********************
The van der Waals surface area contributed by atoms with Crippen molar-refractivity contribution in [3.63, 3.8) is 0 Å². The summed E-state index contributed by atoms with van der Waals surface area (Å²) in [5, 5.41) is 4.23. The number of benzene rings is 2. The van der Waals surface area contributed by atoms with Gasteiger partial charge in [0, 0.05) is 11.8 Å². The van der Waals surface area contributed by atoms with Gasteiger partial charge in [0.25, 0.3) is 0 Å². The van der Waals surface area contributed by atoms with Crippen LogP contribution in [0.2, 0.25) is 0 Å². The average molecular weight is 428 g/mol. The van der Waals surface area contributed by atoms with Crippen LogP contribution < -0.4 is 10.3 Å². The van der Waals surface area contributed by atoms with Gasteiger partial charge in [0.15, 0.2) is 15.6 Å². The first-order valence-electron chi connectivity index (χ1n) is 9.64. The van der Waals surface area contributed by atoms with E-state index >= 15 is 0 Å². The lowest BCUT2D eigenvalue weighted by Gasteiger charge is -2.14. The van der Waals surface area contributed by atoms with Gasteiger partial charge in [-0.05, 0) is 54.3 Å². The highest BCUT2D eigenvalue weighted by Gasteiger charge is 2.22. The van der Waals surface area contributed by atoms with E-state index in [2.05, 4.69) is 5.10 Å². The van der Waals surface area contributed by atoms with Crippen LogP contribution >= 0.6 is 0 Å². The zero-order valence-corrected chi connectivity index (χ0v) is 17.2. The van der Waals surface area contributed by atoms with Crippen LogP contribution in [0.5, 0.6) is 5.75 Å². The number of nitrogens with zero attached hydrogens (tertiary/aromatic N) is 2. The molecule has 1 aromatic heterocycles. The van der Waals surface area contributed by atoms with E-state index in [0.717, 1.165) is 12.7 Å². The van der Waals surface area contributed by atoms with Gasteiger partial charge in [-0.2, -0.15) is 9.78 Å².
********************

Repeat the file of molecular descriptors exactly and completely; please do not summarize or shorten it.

The van der Waals surface area contributed by atoms with Crippen molar-refractivity contribution in [3.63, 3.8) is 0 Å². The summed E-state index contributed by atoms with van der Waals surface area (Å²) in [5, 5.41) is 4.23. The number of benzene rings is 2. The van der Waals surface area contributed by atoms with Gasteiger partial charge in [0, 0.05) is 11.8 Å². The van der Waals surface area contributed by atoms with Gasteiger partial charge in [0.25, 0.3) is 0 Å². The van der Waals surface area contributed by atoms with Crippen LogP contribution in [0.2, 0.25) is 0 Å². The average molecular weight is 428 g/mol. The van der Waals surface area contributed by atoms with Crippen LogP contribution < -0.4 is 10.3 Å². The van der Waals surface area contributed by atoms with Gasteiger partial charge in [0.15, 0.2) is 15.6 Å². The first-order valence-electron chi connectivity index (χ1n) is 9.64. The van der Waals surface area contributed by atoms with E-state index >= 15 is 0 Å². The lowest BCUT2D eigenvalue weighted by Gasteiger charge is -2.14. The van der Waals surface area contributed by atoms with Gasteiger partial charge in [-0.05, 0) is 54.3 Å². The highest BCUT2D eigenvalue weighted by Gasteiger charge is 2.22. The van der Waals surface area contributed by atoms with E-state index in [2.05, 4.69) is 5.10 Å². The van der Waals surface area contributed by atoms with Crippen LogP contribution >= 0.6 is 0 Å². The zero-order valence-corrected chi connectivity index (χ0v) is 17.2. The van der Waals surface area contributed by atoms with Crippen LogP contribution in [0.5, 0.6) is 5.75 Å². The number of nitrogens with zero attached hydrogens (tertiary/aromatic N) is 2. The molecule has 1 aromatic heterocycles. The van der Waals surface area contributed by atoms with E-state index in [0.717, 1.165) is 12.7 Å². The van der Waals surface area contributed by atoms with Gasteiger partial charge in [-0.2, -0.15) is 9.78 Å².